Encodes and decodes audio: Capturing and cleaning speech at the source is not enough. We also need to deliver it to conference participants globally. This means encoding it to a modest bit-stream and delivering it to the conference connection infrastructure and to recipient devices where it is decoded and presented. Work-from-home settings have made typical networks much worse, with overloaded home WiFi, limited uplink bandwidth on DSL and cable home access and unpredictable delays through global Internet service providers.
Renders audio: Finally, the decoded audio must be presented to listeners at the receiving end. In the simplest case, this is just playback of the decoded audio. But there’s more to it. We must render not just one stream but mix and optimize all the different sources into a comfortable conference audio stream. Second, the cumulative impairments from data transmissions, including codec imperfections and data loss, create additional opportunities for advanced signal processing to help the listener. Many of the receiving systems also support multiple speakers, so intelligent audio rendering of the received speech can further enhance comprehension.
Major parts involved in creating enterprise speech technology
Looking at the diagram can provide appreciation for the challenge in designing, building and testing speech technology for the enterprise.
The transmit and receive functions are largely separate, because the transmit side concerns itself exclusively with the local talker’s speech, and the receiver with remote talker’s speech. The only significant interaction is in acoustic echo cancellation for speakerphone configurations where the remote talkers’ voices coming from the loudspeakers must be subtracted out of the stream captured from the local microphones to prevent echoes and feedback loops.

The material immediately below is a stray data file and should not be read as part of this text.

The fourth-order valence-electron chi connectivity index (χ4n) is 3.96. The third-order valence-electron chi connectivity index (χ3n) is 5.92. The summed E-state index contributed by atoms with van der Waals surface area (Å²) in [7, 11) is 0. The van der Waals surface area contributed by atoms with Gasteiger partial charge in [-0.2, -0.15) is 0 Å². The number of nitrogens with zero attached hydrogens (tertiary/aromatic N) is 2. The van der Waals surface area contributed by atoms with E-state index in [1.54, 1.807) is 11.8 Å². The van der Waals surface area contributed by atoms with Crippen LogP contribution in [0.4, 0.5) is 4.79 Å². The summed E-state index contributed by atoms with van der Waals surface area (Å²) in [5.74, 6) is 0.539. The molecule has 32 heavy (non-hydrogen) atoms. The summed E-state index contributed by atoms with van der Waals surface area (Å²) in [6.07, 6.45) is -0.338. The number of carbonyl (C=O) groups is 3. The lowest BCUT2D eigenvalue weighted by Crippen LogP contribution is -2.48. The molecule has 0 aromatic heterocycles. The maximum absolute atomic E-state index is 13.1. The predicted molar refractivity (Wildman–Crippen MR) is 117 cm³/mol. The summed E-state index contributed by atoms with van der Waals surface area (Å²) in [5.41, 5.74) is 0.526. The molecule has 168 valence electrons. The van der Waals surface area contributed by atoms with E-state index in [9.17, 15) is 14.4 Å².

Modern systems accommodate virtually unlimited numbers of connections in order to support large conference calls, lectures and events. The sheer scale of the system is daunting – Cisco is the biggest video conferencing supplier, with particular strength in medium and large organizations [Source Synergy Research Inc.]. As global team collaboration and work from home become ever more deeply engrained in our permanent work patterns, the role of conferencing will only grow. As it does, Webex will continue to meet the rising demand for scalable, AI-based speech enhancement solutions and expand on its uses.
In conjunction with high-quality video conferencing, we are developing the ability to understand not just the words but the intonation, emotion and body language. We are developing high quality transcriptions and natural language assistants to support meeting productivity and provide seamless language translation on the fly, while pushing down media latency to make meeting interactions more natural. We will continue to find innovative ways to use AI speech enhancement technology to deepen understanding and enhance collaboration for people working anywhere.
Learn how to take advantage of audio excellence while using Webex products.
Chris is a Silicon Valley entrepreneur and technologist known for his groundbreaking work developing RISC microprocessors, domain-specific architectures and deep learning-based speech software.
Before joining Cisco, he was the cofounder and CEO of speech science technology company BabbleLabs, which was acquired by Cisco in 2020. Prior to that, he founded the processor licensing company, Tensilica, and led it as CEO before it was sold to Cadence in 2013.
Chris holds greater than 40 US and international patents, an MSEE and PhD in electrical engineering from Stanford and a BA in physics from Harvard. He is an IEEE Fellow.